Social Insecurity

Protecting the homeland from those protecting the homeland

It's the subtle intrusions that agitate Lara Taubman, the many seemingly small but unrelenting violations the MonOrchid Gallery curator tries to ignore from day to day.

Strangers rifling through her luggage at the airport. Video cameras documenting her every move in public spaces. Armed security guards suspiciously observing her shopping habits. Taubman feels she's persistently under attack from Big Brother because of the escalating security measures catalyzed by September 11.

Perturbed at having to live with it all, Taubman began a dialogue with other artists, both international and local. Her feelings resonated far and wide, resulting in the exhibition "A WarLike People: Victims or Perpetrators?" which examines the impact new laws and security measures have on our daily lives. The show opens on Thursday, February 3, at MonOrchid.

All the president's men:  Enrique Chagoya's 
Loyalty  is featured in "A WarLike People."
All the president's men: Enrique Chagoya's Loyalty is featured in "A WarLike People."

Details

A free reception for "A WarLike People" begins at 7 p.m. Thursday, February 3. The show continues through March 24. Call 602-309-1728 or see www.warlikepeople.com.
MonOrchid Gallery, 214 East Roosevelt Street

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"A WarLike People" features an impressive group of 26 wide-ranging contributors, including Philadelphia artist Laura Watt, who says she's participating because of the ambitious scale of the project and the geographic chemistry involved.

"It's an intriguing pairing of the burgeoning Phoenix art scene," Watt explains, "with New York and L.A. artists, who are often mildly antagonistic."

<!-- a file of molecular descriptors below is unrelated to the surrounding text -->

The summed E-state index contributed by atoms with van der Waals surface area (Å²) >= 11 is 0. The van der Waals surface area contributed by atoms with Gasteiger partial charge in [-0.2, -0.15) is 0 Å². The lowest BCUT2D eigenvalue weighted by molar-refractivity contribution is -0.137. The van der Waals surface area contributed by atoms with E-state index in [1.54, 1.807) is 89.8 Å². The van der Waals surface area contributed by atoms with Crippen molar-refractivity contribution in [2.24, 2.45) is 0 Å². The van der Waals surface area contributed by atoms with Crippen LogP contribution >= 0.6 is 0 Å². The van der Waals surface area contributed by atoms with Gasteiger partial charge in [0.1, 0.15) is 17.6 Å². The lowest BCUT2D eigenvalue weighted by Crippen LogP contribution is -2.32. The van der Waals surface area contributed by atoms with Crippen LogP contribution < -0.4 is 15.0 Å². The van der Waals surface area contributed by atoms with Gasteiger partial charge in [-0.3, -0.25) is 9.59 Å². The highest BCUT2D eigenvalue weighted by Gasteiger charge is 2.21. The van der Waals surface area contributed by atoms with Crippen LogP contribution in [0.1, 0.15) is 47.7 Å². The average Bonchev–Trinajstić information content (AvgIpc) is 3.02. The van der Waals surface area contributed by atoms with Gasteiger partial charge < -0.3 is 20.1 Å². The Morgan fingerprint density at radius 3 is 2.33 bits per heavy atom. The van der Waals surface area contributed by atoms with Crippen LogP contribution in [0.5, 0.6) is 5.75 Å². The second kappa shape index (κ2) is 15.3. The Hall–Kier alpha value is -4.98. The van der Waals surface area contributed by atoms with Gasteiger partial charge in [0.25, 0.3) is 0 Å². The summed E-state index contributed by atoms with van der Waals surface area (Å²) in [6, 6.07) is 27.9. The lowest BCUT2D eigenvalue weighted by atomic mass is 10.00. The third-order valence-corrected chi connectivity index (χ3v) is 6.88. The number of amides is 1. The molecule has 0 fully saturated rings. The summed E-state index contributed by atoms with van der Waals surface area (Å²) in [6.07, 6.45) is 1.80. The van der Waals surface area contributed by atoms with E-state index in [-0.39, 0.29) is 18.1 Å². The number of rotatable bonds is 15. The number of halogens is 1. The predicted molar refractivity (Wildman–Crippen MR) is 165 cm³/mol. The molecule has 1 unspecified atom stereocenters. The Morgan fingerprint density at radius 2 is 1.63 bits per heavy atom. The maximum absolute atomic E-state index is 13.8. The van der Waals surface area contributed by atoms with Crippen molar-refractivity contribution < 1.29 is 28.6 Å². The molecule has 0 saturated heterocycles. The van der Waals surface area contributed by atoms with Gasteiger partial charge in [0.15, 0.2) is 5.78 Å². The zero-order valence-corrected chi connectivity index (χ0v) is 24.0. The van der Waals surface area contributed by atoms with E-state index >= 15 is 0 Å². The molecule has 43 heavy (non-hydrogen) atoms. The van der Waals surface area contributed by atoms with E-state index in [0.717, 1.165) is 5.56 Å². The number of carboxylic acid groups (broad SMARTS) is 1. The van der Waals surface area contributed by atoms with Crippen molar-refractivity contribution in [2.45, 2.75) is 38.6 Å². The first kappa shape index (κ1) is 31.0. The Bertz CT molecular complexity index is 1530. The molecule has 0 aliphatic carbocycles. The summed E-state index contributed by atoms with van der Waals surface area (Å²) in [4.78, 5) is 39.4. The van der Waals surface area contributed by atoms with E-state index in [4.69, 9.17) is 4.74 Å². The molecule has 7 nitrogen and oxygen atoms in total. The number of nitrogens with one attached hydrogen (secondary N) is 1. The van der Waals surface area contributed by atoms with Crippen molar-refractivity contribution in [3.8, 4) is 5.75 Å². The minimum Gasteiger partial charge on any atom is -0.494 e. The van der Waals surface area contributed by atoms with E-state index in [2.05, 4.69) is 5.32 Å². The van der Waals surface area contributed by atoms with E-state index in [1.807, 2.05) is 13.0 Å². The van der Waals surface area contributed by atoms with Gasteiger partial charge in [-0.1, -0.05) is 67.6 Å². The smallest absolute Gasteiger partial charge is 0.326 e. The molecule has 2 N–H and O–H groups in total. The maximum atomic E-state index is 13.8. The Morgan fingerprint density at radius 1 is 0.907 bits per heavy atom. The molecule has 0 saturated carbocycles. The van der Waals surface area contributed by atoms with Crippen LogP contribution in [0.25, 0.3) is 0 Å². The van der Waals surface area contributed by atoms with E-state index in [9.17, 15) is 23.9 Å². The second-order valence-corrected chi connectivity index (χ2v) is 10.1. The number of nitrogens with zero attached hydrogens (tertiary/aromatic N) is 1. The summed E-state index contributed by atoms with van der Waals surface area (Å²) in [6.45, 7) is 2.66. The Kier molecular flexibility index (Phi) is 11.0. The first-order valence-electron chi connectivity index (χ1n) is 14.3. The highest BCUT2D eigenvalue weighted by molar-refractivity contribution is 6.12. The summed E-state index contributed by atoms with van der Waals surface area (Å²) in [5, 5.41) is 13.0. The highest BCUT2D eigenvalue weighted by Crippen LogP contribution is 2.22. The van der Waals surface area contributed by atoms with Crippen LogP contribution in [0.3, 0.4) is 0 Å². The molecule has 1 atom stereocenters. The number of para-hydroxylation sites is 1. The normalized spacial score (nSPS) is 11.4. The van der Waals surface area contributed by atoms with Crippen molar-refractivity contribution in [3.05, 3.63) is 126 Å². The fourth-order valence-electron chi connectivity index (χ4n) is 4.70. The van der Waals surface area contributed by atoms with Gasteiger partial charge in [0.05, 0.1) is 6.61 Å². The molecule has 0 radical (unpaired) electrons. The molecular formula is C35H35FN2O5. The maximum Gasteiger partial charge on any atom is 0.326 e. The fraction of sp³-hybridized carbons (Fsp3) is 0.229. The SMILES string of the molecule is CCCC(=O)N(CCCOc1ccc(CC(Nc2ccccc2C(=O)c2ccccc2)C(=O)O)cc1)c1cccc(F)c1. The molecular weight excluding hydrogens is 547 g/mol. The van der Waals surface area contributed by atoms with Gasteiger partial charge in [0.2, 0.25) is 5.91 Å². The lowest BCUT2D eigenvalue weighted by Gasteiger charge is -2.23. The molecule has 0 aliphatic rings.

Taubman describes the crux of the exhibition: "Who are we right now as a people in this nation, victims or perpetrators?" She observes that "many Americans associate themselves with victims. That infers there's a lack of people wanting to take responsibility."

Local artist Jon Haddock says his contribution to the show hinges on responsibility. Haddock's papier-mâché work -- Wounds of an Iraqi Child Transferred to the American President -- compares the respective importance of two lives by redirecting the head wounds suffered by an Iraqi girl to President Bush. "My series of works inquire how we as Americans are able to live with ourselves by kind of trivializing the deaths of so many Iraqi civilians who are killed every day," Haddock says. "We go along and don't feel the full weight, because if we did, we wouldn't be able to go ahead with daily life."

Meanwhile, interpersonal relationships are poignantly illustrated by L.A. artist Kristin Calabrese, whose art seeks to make horrible things beautiful. Her painting You Can Hide in My Closet shows a female figure wrapped in bandages on a closet floor. "She symbolizes a mentor in art school who was forced to resign because of budgetary problems that occurred under her watch," Calabrese says. "She ended up hanging herself in her closet. I remember thinking she could have hid in my closet. I would have taken care of her until she felt better."

Taubman's only rule for the show's contributors was to submit art free of graphic violence, which suits New York artist Odili Donald Odita. His painting Descent is based on African landscape textiles.

"Like the show, [it's] all about subtlety. It's not something you get at first glance," Odita says. "But if you give it the time it deserves, it's much more involved than a political stump speech."

 
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